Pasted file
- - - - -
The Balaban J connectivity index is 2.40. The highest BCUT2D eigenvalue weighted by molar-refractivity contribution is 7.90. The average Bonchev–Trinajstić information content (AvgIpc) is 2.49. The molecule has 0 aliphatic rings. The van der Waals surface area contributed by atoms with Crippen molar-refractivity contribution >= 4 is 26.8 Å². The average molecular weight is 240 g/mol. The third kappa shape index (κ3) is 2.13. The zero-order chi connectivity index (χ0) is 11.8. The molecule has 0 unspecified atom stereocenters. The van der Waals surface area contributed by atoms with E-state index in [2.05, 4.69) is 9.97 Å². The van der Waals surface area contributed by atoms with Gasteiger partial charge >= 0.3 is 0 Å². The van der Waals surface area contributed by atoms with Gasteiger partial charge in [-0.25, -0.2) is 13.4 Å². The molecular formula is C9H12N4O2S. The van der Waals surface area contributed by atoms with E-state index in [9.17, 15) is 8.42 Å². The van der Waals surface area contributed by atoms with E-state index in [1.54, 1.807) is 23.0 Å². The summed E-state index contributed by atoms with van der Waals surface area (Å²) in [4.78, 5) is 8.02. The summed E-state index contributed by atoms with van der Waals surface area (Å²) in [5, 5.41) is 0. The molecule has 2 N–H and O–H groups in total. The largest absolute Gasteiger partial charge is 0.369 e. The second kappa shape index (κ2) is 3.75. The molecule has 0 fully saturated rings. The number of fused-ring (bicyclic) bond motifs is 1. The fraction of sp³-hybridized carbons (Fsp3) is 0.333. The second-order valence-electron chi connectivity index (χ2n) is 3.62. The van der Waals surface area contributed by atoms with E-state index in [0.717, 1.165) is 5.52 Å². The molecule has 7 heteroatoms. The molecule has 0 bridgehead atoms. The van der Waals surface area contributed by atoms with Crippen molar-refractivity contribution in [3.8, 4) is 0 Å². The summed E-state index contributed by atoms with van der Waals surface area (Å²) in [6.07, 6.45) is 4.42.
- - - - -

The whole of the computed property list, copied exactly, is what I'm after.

The Balaban J connectivity index is 2.40. The highest BCUT2D eigenvalue weighted by molar-refractivity contribution is 7.90. The average Bonchev–Trinajstić information content (AvgIpc) is 2.49. The molecule has 0 aliphatic rings. The van der Waals surface area contributed by atoms with Crippen molar-refractivity contribution >= 4 is 26.8 Å². The average molecular weight is 240 g/mol. The third kappa shape index (κ3) is 2.13. The zero-order chi connectivity index (χ0) is 11.8. The molecule has 0 unspecified atom stereocenters. The van der Waals surface area contributed by atoms with E-state index in [2.05, 4.69) is 9.97 Å². The van der Waals surface area contributed by atoms with Gasteiger partial charge >= 0.3 is 0 Å². The van der Waals surface area contributed by atoms with Gasteiger partial charge in [-0.25, -0.2) is 13.4 Å². The molecular formula is C9H12N4O2S. The van der Waals surface area contributed by atoms with E-state index in [9.17, 15) is 8.42 Å². The van der Waals surface area contributed by atoms with E-state index in [1.54, 1.807) is 23.0 Å². The summed E-state index contributed by atoms with van der Waals surface area (Å²) in [4.78, 5) is 8.02. The summed E-state index contributed by atoms with van der Waals surface area (Å²) in [5, 5.41) is 0. The molecule has 2 N–H and O–H groups in total. The largest absolute Gasteiger partial charge is 0.369 e. The second kappa shape index (κ2) is 3.75. The molecule has 0 fully saturated rings. The number of fused-ring (bicyclic) bond motifs is 1. The fraction of sp³-hybridized carbons (Fsp3) is 0.333. The second-order valence-electron chi connectivity index (χ2n) is 3.62. The van der Waals surface area contributed by atoms with E-state index in [0.717, 1.165) is 5.52 Å². The molecule has 7 heteroatoms. The molecule has 0 bridgehead atoms. The van der Waals surface area contributed by atoms with Crippen molar-refractivity contribution in [3.8, 4) is 0 Å². The summed E-state index contributed by atoms with van der Waals surface area (Å²) in [6.07, 6.45) is 4.42.